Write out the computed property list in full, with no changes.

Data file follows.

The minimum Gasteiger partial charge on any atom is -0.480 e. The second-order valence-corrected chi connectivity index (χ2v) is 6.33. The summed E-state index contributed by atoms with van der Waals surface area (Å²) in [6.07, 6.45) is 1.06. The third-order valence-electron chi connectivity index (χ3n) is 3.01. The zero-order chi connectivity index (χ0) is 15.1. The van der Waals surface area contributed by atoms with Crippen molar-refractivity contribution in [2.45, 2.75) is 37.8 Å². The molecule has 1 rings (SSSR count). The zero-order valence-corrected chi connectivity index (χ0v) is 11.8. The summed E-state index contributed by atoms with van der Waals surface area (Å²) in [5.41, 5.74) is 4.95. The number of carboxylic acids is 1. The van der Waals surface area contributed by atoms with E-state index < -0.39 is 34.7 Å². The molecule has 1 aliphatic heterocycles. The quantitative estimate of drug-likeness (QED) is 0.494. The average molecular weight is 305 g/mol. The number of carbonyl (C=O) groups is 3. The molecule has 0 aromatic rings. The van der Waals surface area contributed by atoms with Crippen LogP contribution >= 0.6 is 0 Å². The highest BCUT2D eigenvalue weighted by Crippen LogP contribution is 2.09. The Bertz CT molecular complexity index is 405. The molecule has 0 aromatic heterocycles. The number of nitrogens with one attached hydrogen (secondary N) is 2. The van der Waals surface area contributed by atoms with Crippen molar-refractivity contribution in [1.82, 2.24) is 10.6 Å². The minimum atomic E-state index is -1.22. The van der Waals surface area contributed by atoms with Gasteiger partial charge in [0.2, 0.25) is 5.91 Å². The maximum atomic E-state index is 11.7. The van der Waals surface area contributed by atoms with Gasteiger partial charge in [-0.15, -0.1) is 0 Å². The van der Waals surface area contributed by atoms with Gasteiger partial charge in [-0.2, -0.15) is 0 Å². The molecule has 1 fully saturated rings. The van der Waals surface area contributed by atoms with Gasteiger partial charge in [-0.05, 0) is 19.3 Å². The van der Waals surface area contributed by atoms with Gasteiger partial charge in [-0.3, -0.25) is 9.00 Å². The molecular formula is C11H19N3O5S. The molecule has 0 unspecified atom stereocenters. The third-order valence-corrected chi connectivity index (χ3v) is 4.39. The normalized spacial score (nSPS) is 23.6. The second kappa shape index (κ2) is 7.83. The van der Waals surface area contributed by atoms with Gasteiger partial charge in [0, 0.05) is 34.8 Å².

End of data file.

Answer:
The minimum Gasteiger partial charge on any atom is -0.480 e. The second-order valence-corrected chi connectivity index (χ2v) is 6.33. The summed E-state index contributed by atoms with van der Waals surface area (Å²) in [6.07, 6.45) is 1.06. The third-order valence-electron chi connectivity index (χ3n) is 3.01. The zero-order chi connectivity index (χ0) is 15.1. The van der Waals surface area contributed by atoms with Crippen molar-refractivity contribution in [2.45, 2.75) is 37.8 Å². The molecule has 1 rings (SSSR count). The zero-order valence-corrected chi connectivity index (χ0v) is 11.8. The summed E-state index contributed by atoms with van der Waals surface area (Å²) in [5.41, 5.74) is 4.95. The number of carboxylic acids is 1. The van der Waals surface area contributed by atoms with E-state index < -0.39 is 34.7 Å². The molecule has 1 aliphatic heterocycles. The quantitative estimate of drug-likeness (QED) is 0.494. The average molecular weight is 305 g/mol. The number of carbonyl (C=O) groups is 3. The molecule has 0 aromatic rings. The van der Waals surface area contributed by atoms with Crippen LogP contribution >= 0.6 is 0 Å². The highest BCUT2D eigenvalue weighted by Crippen LogP contribution is 2.09. The Bertz CT molecular complexity index is 405. The molecule has 0 aromatic heterocycles. The number of nitrogens with one attached hydrogen (secondary N) is 2. The van der Waals surface area contributed by atoms with Crippen molar-refractivity contribution in [1.82, 2.24) is 10.6 Å². The minimum atomic E-state index is -1.22. The van der Waals surface area contributed by atoms with Gasteiger partial charge in [0.2, 0.25) is 5.91 Å². The maximum atomic E-state index is 11.7. The van der Waals surface area contributed by atoms with Gasteiger partial charge in [-0.15, -0.1) is 0 Å². The van der Waals surface area contributed by atoms with Gasteiger partial charge in [-0.2, -0.15) is 0 Å². The molecule has 1 fully saturated rings. The van der Waals surface area contributed by atoms with Gasteiger partial charge in [-0.05, 0) is 19.3 Å². The van der Waals surface area contributed by atoms with Gasteiger partial charge in [-0.3, -0.25) is 9.00 Å². The molecular formula is C11H19N3O5S. The molecule has 0 unspecified atom stereocenters. The third-order valence-corrected chi connectivity index (χ3v) is 4.39. The normalized spacial score (nSPS) is 23.6. The second kappa shape index (κ2) is 7.83. The van der Waals surface area contributed by atoms with Gasteiger partial charge in [0, 0.05) is 34.8 Å².